Results 1 to 3 of 3

Thread: transitioning

  1. #1
    Join Date
    Jul 2007

    Default transitioning

    I do not have a boat and now that the areas I hunt are iced over my duck season is comming to a close. I have a 1 year old Chocolate Lab I have worked with since December. She did great for her first duck season!! She is a solid retriever. As I was saying now that duck season is over for me I am looking to start her up on upland game. I'd like to help her become a good little grouse, ptarmigan dog also.This is the first dog I have ever trained, I pretty much just followed the book Water Dog to train her for ducks and geese so as you can imagine I have no idea where to start for upland game. Anyone got any good training tips to get started.

  2. #2


    Most upland hunters want their retrievers to be used as flushing dogs. So teaching them to use there nose is of utmost importance. You can start by using canvas bumpers scented with grouse or pheasant. You can purchase the bottles of scent. Or if you have them available. Use some pheasant or grouse wings. Get her interested and then start hiding them in some light cover and then as she gets proficient then to heavier cover.
    You can plant several in a field. Then teach your dog to quarter. You walk in a zig zag pattern use your whistle or voice to get your dogs attention to turn as you turn. Some dogs you may have to use a long line to help to get them to turn with you.
    It always helps to make sure your dog is well versed on obedience before any field training begins. Coming when called and knowing how to heel. Using here and heel should be made perfect. Obedience makes your field training a lot easier. It guarantees the dog will work for you instead of for itself. A self employed dog is very frustrating.

    Start now on making her steady to flushing birds and to shot.

    Try to find someone with some training birds. Pigeons, pheasant or chukar. Using live birds in a controlled training environment is always helpful. There are several gundog training clubs that have availability or some of there members.

    Spruce hen are pretty easy to use for training. Typically, you can walk right up on them to where the dog can see them. Have your dog sit while another gunner flushes the bird and shoots. Then send your dog to pick it up. Use a leash so your dog will start to learn to be steady to flush and shot.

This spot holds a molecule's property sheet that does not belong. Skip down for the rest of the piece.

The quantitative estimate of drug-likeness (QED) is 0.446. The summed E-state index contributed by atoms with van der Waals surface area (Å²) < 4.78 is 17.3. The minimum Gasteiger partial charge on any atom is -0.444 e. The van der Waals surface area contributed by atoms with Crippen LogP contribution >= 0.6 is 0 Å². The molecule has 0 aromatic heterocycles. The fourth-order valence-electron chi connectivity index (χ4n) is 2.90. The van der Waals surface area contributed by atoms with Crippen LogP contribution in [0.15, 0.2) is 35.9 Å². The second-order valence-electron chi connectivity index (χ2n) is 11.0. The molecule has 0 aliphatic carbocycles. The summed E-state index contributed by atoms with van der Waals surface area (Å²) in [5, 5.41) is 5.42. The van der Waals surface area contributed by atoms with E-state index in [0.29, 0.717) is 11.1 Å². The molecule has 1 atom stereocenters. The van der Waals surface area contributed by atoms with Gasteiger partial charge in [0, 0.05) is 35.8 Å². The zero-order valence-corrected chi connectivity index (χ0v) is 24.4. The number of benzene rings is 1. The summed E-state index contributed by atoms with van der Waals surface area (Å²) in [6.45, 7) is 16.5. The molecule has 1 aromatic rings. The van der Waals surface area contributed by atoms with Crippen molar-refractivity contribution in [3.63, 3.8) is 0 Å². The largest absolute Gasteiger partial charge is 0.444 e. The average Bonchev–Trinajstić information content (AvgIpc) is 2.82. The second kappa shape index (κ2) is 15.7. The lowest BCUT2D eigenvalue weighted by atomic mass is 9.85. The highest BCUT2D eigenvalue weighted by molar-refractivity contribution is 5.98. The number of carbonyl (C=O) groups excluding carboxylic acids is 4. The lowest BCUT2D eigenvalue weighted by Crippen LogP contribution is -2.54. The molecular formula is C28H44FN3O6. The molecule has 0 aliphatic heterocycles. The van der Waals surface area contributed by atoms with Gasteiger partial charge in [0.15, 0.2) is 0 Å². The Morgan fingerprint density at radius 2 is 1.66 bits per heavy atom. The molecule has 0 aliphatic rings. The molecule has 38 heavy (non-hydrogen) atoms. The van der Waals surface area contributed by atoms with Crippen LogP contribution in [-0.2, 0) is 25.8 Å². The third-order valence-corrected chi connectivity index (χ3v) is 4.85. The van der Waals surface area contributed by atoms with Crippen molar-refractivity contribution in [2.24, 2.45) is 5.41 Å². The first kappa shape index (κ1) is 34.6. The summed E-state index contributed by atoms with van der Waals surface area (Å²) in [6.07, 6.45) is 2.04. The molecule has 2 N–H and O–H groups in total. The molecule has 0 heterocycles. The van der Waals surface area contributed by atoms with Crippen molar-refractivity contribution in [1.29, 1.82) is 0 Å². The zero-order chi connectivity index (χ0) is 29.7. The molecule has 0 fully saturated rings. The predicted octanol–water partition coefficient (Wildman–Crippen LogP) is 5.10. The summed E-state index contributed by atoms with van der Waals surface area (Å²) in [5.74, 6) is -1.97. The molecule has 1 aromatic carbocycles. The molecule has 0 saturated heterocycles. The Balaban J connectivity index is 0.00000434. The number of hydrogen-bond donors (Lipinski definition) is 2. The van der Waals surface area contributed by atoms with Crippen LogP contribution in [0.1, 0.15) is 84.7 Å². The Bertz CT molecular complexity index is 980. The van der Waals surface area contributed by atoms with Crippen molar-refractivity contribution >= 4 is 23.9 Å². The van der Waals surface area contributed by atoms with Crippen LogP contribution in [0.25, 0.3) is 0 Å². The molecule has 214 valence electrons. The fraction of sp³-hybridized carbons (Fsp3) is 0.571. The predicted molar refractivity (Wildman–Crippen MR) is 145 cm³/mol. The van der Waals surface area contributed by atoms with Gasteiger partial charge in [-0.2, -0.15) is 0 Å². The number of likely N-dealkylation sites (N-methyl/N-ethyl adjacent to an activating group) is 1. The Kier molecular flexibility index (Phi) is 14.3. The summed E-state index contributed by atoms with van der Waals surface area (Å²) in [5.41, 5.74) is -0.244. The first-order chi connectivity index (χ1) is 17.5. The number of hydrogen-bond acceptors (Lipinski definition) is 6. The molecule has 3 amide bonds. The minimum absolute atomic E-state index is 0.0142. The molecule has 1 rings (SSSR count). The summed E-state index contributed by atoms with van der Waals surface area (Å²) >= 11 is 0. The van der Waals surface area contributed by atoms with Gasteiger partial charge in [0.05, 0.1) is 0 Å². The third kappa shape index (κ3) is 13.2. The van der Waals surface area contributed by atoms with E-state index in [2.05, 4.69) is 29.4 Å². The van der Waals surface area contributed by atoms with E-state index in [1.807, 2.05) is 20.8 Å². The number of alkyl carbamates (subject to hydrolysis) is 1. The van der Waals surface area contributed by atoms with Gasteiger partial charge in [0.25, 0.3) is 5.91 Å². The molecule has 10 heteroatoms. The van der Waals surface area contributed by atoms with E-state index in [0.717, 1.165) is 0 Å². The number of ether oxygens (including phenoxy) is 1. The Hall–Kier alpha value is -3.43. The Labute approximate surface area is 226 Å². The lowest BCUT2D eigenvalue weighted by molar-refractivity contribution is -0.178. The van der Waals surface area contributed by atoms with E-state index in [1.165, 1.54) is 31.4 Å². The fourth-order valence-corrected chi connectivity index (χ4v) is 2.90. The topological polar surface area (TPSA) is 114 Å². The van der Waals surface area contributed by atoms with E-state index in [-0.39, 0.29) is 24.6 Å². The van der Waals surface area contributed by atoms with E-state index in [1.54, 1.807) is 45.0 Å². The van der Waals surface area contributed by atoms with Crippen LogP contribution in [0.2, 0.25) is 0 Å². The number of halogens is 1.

Just some tips I can think of right now. I'm getting pretty tired so I can't type or think straight. I'll get back later and I'll see or add to what others say.
    Let me know if I can further help you.

  3. #3


    When you are hiding the scented canvas bumpers or the wings. Use a command such as "Hunt em up" or something along that line to release her to start searching.

    Practice having her use her nose and find items in direct wind, crosswind and down wind situations.

    The best way to simulate upland hunting in training is to use a remote box launcher. You can put training dummies or live birds in them. You can use these by yourself. But it is easier on you the "handler" when you have more than one person. It lets you concentrate on working your dog.
    You know where the launcher is you simply just control your dog up to the spot where you will release the launched item to be retrieved. As the "flush" goes off you command sit or use a whistle sit. Starting off you will need a long line. Over time and consistency this sitting to flush will become routine for your dog and you won't have to command it.

    Another important tip is to teach your dog a range. If they range out beyond gunning distance it doesn't do you any good. So for me using your voice command or whistle for "here" is very handy.

    Hopefully I have given you enough to think about and to get you started. If I need to explain something in more detail just let me know.


Posting Permissions

  • You may not post new threads
  • You may not post replies
  • You may not post attachments
  • You may not edit your posts